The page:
Health & Fitness

Miami-Dade Heart Walk on Nov. 22 hopes to help Americans improve cardiovascular health

The annual Miami-Dade Heart Walk, hosted by the American Heart Association, begins 8 a.m. Sunday, Nov. 22, at Museum Park in downtown Miami.

While Sunday’s event isn’t a race, the American Heart Association is running a race of their own, to combat cardiovascular disease. In 2014 alone, 35,082 Miami-Dade residents lost their lives from cardiovascular disease, also referred to as heart disease. The most common forms of cardiovascular disease include coronary heart disease and stroke.

Coronary heart disease occurs when plaque builds up inside coronary arteries. When the plaque buildup hardens, it can reduce the flow of oxygenated blood to the heart; this reduced flow can lead to an angina or a heart attack. A stroke occurs when blood flow to the brain stops, either from a blood clot or a hemorrhage.

By 2020, the American Heart Association hopes to reduce deaths from cardiovascular disease and stroke by 20 percent. A major part of their 2020 initiative is The Heart Walk, which will be held in over 300 cities.

To Dr. Barry Katzen, co-chairman of the 2015 walk, the most important part of the walk is educating the public on how to prevent these diseases. Katzen is also the founder and chief medical executive of the Miami Cardiac & Vascular Institute at Baptist Health South Florida.

“It’s important for everyone to know that 80 percent of cardiovascular disease is actually preventable, and that’s one of the main focuses,” Katzen said.

Three ways Katzen said people can prevent cardiovascular disease is through regular exercise, healthy eating and quitting smoking.

On top of educating the public about heart disease, the American Heart Association also uses proceeds from the walks help fund research, education and community programs. Some of these programs include CPR training and research at institutions in South Florida such as the University of Miami and Mount Sinai.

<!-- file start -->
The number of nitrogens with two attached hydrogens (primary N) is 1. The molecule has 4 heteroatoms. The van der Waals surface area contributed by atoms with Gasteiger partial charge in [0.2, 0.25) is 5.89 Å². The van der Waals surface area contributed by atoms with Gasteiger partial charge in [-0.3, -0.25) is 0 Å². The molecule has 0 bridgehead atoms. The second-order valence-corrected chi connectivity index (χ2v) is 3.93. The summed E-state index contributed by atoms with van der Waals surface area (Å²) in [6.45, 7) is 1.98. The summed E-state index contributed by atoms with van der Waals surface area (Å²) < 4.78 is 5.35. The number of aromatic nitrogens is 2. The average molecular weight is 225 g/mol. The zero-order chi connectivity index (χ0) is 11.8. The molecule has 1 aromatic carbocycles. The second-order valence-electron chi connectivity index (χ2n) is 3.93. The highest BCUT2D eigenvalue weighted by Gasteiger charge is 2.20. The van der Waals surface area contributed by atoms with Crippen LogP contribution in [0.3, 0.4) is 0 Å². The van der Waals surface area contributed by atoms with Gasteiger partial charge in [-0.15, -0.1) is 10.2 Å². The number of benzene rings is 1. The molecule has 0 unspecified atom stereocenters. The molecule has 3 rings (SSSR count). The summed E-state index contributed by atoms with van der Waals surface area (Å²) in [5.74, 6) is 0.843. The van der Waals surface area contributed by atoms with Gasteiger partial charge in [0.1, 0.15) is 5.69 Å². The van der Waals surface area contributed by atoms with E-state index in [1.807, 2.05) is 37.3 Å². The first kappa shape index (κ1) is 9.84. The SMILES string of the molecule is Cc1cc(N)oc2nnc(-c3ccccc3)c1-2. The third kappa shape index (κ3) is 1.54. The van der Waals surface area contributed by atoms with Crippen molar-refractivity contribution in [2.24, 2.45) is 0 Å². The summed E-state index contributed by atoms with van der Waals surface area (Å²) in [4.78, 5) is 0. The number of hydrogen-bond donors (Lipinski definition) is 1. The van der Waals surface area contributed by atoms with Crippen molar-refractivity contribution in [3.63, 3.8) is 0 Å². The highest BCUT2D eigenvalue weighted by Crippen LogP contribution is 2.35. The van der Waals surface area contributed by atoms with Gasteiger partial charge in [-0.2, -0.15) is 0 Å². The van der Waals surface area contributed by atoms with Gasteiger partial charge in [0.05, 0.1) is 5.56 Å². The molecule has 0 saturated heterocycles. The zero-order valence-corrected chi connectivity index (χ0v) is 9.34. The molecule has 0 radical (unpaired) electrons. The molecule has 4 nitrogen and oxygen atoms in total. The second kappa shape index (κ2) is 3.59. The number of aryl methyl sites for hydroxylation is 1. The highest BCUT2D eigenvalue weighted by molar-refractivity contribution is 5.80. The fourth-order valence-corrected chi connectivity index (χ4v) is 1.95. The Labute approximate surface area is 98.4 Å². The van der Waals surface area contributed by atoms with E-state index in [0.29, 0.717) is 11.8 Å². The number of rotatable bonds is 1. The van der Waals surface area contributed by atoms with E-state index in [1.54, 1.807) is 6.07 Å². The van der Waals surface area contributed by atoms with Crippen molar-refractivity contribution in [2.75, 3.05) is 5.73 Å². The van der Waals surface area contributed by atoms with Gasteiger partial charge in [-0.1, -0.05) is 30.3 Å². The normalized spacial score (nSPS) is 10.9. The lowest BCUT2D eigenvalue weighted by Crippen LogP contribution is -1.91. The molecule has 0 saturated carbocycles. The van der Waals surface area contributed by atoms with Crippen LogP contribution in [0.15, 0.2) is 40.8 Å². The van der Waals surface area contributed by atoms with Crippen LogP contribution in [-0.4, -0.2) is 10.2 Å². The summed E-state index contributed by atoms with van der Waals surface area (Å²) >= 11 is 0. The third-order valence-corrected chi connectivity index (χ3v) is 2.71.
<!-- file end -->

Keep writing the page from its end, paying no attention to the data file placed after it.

“There are research trials going on here at the [Miami Cardiac & Vascular] Institute and at other institutions in South Florida to which investigators can apply for funding from the American Heart Association. The association supports funding and research for prevention and treatment for cardiovascular disease and strokes,” Katzen said.

There will be multiple booths set up during the walk to provide guests with free health screenings and information about preventing disease. Baptist will have clinical staff present at their booth to answer any health-related questions walkers may have.

The walk is also a family-friendly event, with education-oriented activities for kids. Many families will be walking in memory of loved ones, such as Scott Kleier, former director of food services at Baptist.

“The entire [Baptist] campus is walking in memory of one of our directors, who was very much loved here, who passed away this year as the result of a stroke. The Baptist walkers will be carrying torches in memory of Scott,” said Carol Mascioli, co-chairwoman of the walk.

Mascioli also serves as chief operating officer of the Miami Cardiac & Vascular Institute at Baptist.

“The walk plays a role in increasing awareness. The only way to improve cardiovascular health is to increase awareness in the community and that’s what the walk’s intent is,” Mascioli said.

If you go

▪ What: Miami-Dade Heart Walk

▪ When: 8 a.m., Sunday, Nov. 22

▪ Where: Museum Park, 1075 Biscayne Blvd.

▪ Cost: Free, but donations are accepted

▪ To register: miamidadeheartwalk.com

▪ More information: Maria Leon at maria.leon@heart.org or 954-364-5012

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